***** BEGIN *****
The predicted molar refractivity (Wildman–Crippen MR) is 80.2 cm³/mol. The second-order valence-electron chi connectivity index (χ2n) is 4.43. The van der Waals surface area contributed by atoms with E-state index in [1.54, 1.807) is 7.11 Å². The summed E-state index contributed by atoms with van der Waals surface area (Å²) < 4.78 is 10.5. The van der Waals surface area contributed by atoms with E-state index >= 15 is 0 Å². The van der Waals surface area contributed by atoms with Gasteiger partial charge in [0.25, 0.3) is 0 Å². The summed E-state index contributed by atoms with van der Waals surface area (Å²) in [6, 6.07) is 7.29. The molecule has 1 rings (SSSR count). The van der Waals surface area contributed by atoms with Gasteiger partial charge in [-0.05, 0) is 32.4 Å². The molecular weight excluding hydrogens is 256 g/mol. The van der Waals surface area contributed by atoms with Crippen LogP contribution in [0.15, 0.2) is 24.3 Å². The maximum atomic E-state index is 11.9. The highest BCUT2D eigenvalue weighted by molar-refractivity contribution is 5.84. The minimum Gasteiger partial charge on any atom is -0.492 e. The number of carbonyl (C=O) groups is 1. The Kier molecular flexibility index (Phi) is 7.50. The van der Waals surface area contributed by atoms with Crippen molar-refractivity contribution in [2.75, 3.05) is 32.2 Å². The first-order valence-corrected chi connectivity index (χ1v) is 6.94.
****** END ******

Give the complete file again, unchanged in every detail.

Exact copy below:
The predicted molar refractivity (Wildman–Crippen MR) is 80.2 cm³/mol. The second-order valence-electron chi connectivity index (χ2n) is 4.43. The van der Waals surface area contributed by atoms with E-state index in [1.54, 1.807) is 7.11 Å². The summed E-state index contributed by atoms with van der Waals surface area (Å²) < 4.78 is 10.5. The van der Waals surface area contributed by atoms with E-state index >= 15 is 0 Å². The van der Waals surface area contributed by atoms with Gasteiger partial charge in [0.25, 0.3) is 0 Å². The summed E-state index contributed by atoms with van der Waals surface area (Å²) in [6, 6.07) is 7.29. The molecule has 1 rings (SSSR count). The van der Waals surface area contributed by atoms with Gasteiger partial charge in [-0.05, 0) is 32.4 Å². The molecular weight excluding hydrogens is 256 g/mol. The van der Waals surface area contributed by atoms with Crippen LogP contribution in [0.15, 0.2) is 24.3 Å². The maximum atomic E-state index is 11.9. The highest BCUT2D eigenvalue weighted by molar-refractivity contribution is 5.84. The minimum Gasteiger partial charge on any atom is -0.492 e. The number of carbonyl (C=O) groups is 1. The Kier molecular flexibility index (Phi) is 7.50. The van der Waals surface area contributed by atoms with Crippen molar-refractivity contribution in [2.75, 3.05) is 32.2 Å². The first-order valence-corrected chi connectivity index (χ1v) is 6.94.